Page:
Bean roasting system 10 further includes housing mounting mechanism 68, releasably coupled to barbecue rim members 14 of barbecue grill or barbecue unit 12 and to rotational mechanism 36 for positionally located drum or housing member 22 in fixed displacement with respect to vertical direction 38 of barbecue grill 12.
Housing mounting mechanism 68 includes first bracket member 70 and second bracket member 72 mounted to respective rim members 14 as is shown and are adapted to rotatively support housing or perforated drum 22 above barbecue grill 16. Second bracket member 72 includes second recess 74 which is generally arcuate in contour and is adapted to have a section of axially directed rod 48 extending therethrough. Rod 48 may rotate about longitudinal axis 30 within recess 74 of second bracket member 72. Additionally, second bracket member 72 has associated therewith a plurality of bracket set screws 76 which may be used to releasably mount second bracket member 72 to a respective rim member 14. Additionally, second bracket member 72 includes a pair of bracket ear members 78 wherein lug elements 80 formed on a rear surface of motor mechanism 44 may be inserted. In this manner, motor mechanism 44 may be mounted to second bracket member 72 in a releasably fixed manner while allowing axial rod 48 to be rotatively displaced about longitudinal axis 30.
Housing mounting mechanism 68 further includes first bracket member 70 which may be mounted to rim member 14 in a similar fashion as has been discussed for second bracket member 72. First bracket member 70 includes first recess 82 which is formed within a wall of first bracket member 70 to allow mounting of one end of axially directed rod 48, as is shown.
In this manner, motor mechanism 44 may he mounted to second bracket member 72 and first bracket member 70 while simultaneously allowing rotation of axially directed rod 48 and perforated drum 22. Beans to he roasted or otherwise heated are inserted within perforated drum 22 and second end plate 54 is slidingly displaced on axial rod 48 against second housing end section 28 in order to provide a closed chamber containing beans to be roasted. Set screw 58 or other like mechanism is actuated to couple second end plate member 54 to axially directed rod 48. Motor mechanism 44 engages axial rod 48 and axial rod 48 and motor mechanism 44 are mounted on second bracket member 72 as well as first bracket member 70. Actuation of motor mechanism 44 responsively causes rotation of axial rod 48 and responsive axial rotation of perforated drum or housing member 22 to allow an even heat distribution on beans contained therein.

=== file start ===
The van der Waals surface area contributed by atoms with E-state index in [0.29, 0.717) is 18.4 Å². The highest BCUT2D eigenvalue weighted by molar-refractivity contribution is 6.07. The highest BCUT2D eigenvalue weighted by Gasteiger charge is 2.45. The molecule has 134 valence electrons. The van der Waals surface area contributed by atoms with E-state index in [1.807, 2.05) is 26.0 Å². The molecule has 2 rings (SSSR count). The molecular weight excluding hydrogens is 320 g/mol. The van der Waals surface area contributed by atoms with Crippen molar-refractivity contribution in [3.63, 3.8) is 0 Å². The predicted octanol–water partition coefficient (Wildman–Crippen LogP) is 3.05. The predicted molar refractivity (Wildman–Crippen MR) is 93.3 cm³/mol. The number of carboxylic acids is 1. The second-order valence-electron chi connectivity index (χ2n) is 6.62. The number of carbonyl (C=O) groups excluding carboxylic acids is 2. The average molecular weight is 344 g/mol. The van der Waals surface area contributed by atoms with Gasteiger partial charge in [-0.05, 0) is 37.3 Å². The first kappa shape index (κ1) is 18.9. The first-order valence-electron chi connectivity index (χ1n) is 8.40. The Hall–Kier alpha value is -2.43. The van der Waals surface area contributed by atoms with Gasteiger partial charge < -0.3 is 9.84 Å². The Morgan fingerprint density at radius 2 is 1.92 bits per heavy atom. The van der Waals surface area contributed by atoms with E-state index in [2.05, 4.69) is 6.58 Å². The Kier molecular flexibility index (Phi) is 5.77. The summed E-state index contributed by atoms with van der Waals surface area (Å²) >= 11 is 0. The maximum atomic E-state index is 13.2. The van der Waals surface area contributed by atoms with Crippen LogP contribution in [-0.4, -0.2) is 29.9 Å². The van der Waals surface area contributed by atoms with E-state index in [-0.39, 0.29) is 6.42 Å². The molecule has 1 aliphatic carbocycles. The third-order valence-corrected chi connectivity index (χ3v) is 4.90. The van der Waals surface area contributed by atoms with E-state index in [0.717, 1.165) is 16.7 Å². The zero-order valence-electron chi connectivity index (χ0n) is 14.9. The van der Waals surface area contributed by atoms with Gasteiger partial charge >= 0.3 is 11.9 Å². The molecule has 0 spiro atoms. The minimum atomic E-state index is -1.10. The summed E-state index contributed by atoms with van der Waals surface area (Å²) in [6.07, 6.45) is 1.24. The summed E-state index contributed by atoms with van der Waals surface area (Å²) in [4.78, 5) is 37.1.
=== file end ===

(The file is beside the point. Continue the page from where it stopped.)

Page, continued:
Although this invention has been described in connection with specific forms and embodiments thereof, it will be appreciated that various modifications other than those discussed above may be resorted to without departing from the spirit or scope of the invention. For example, equivalent elements may be substituted for those specifically shown and described, certain features may be used independently of other features, and in certain cases, particular locations of elements may be reversed or interposed, all without departing from the spirit or the scope of the invention as defined in the appended claims.
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|U.S. Classification||34/63, 99/421.00H|
|International Classification||A47J37/07, A23N12/10, A47J37/04|
|Cooperative Classification||A47J37/0745, A47J37/047, A23N12/10|
|European Classification||A47J37/07E, A47J37/04G, A23N12/10|
|Dec 19, 2000||REMI||Maintenance fee reminder mailed|
|May 27, 2001||LAPS||Lapse for failure to pay maintenance fees|
|Jul 31, 2001||FP||Expired due to failure to pay maintenance fee|
Effective date: 20010527